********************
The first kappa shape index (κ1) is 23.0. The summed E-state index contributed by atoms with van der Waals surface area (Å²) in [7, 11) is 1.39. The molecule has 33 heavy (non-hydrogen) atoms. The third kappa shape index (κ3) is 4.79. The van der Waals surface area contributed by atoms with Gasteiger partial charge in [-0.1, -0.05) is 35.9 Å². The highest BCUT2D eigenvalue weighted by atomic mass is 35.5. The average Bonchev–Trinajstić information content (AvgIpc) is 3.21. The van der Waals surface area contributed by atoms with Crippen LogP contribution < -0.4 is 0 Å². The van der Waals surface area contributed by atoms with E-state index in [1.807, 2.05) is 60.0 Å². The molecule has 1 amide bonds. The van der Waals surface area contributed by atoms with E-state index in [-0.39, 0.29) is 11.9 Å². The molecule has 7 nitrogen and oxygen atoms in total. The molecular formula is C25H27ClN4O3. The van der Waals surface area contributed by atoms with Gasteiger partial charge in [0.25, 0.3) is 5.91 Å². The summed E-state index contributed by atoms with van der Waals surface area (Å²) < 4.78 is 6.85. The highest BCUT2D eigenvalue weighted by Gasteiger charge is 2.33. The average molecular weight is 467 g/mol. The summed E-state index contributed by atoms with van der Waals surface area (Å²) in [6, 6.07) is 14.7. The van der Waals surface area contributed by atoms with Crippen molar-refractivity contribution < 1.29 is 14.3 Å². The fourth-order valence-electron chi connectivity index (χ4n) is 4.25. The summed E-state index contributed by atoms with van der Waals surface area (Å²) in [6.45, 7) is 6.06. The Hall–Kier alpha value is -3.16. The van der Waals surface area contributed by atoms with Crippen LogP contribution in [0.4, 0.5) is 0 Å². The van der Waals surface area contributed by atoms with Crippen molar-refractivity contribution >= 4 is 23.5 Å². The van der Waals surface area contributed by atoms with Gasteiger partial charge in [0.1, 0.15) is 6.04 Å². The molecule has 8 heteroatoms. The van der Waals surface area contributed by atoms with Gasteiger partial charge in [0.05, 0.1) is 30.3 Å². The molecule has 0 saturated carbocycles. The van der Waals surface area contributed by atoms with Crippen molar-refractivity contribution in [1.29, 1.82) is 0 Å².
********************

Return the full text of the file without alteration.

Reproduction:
The first kappa shape index (κ1) is 23.0. The summed E-state index contributed by atoms with van der Waals surface area (Å²) in [7, 11) is 1.39. The molecule has 33 heavy (non-hydrogen) atoms. The third kappa shape index (κ3) is 4.79. The van der Waals surface area contributed by atoms with Gasteiger partial charge in [-0.1, -0.05) is 35.9 Å². The highest BCUT2D eigenvalue weighted by atomic mass is 35.5. The average Bonchev–Trinajstić information content (AvgIpc) is 3.21. The van der Waals surface area contributed by atoms with Crippen LogP contribution < -0.4 is 0 Å². The van der Waals surface area contributed by atoms with E-state index in [1.807, 2.05) is 60.0 Å². The molecule has 1 amide bonds. The van der Waals surface area contributed by atoms with E-state index in [-0.39, 0.29) is 11.9 Å². The molecule has 7 nitrogen and oxygen atoms in total. The molecular formula is C25H27ClN4O3. The van der Waals surface area contributed by atoms with Gasteiger partial charge in [0.25, 0.3) is 5.91 Å². The summed E-state index contributed by atoms with van der Waals surface area (Å²) < 4.78 is 6.85. The highest BCUT2D eigenvalue weighted by Gasteiger charge is 2.33. The average molecular weight is 467 g/mol. The summed E-state index contributed by atoms with van der Waals surface area (Å²) in [6, 6.07) is 14.7. The van der Waals surface area contributed by atoms with Crippen molar-refractivity contribution < 1.29 is 14.3 Å². The fourth-order valence-electron chi connectivity index (χ4n) is 4.25. The summed E-state index contributed by atoms with van der Waals surface area (Å²) in [6.45, 7) is 6.06. The Hall–Kier alpha value is -3.16. The van der Waals surface area contributed by atoms with Crippen LogP contribution in [0.4, 0.5) is 0 Å². The van der Waals surface area contributed by atoms with Crippen molar-refractivity contribution >= 4 is 23.5 Å². The van der Waals surface area contributed by atoms with Gasteiger partial charge in [0.1, 0.15) is 6.04 Å². The molecule has 8 heteroatoms. The van der Waals surface area contributed by atoms with Gasteiger partial charge in [0.05, 0.1) is 30.3 Å². The molecule has 0 saturated carbocycles. The van der Waals surface area contributed by atoms with Crippen molar-refractivity contribution in [1.29, 1.82) is 0 Å².